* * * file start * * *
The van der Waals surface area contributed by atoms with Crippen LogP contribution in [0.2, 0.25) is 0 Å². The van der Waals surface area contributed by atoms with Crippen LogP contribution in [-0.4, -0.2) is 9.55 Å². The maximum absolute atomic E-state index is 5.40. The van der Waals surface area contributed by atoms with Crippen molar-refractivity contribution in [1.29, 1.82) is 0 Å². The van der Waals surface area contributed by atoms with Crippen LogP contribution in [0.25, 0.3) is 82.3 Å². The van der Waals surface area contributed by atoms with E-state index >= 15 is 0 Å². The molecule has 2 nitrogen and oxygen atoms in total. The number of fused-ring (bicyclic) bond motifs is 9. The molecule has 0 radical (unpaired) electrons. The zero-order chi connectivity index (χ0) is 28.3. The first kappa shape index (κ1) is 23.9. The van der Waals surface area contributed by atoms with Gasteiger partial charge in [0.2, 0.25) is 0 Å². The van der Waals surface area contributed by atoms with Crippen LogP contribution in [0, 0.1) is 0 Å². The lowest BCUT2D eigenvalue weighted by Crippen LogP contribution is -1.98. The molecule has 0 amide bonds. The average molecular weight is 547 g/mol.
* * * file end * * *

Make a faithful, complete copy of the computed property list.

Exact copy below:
The van der Waals surface area contributed by atoms with Crippen LogP contribution in [0.2, 0.25) is 0 Å². The van der Waals surface area contributed by atoms with Crippen LogP contribution in [-0.4, -0.2) is 9.55 Å². The maximum absolute atomic E-state index is 5.40. The van der Waals surface area contributed by atoms with Crippen molar-refractivity contribution in [1.29, 1.82) is 0 Å². The van der Waals surface area contributed by atoms with Crippen LogP contribution in [0.25, 0.3) is 82.3 Å². The van der Waals surface area contributed by atoms with E-state index >= 15 is 0 Å². The molecule has 2 nitrogen and oxygen atoms in total. The number of fused-ring (bicyclic) bond motifs is 9. The molecule has 0 radical (unpaired) electrons. The zero-order chi connectivity index (χ0) is 28.3. The first kappa shape index (κ1) is 23.9. The van der Waals surface area contributed by atoms with Gasteiger partial charge in [0.2, 0.25) is 0 Å². The van der Waals surface area contributed by atoms with Crippen LogP contribution in [0, 0.1) is 0 Å². The lowest BCUT2D eigenvalue weighted by Crippen LogP contribution is -1.98. The molecule has 0 amide bonds. The average molecular weight is 547 g/mol.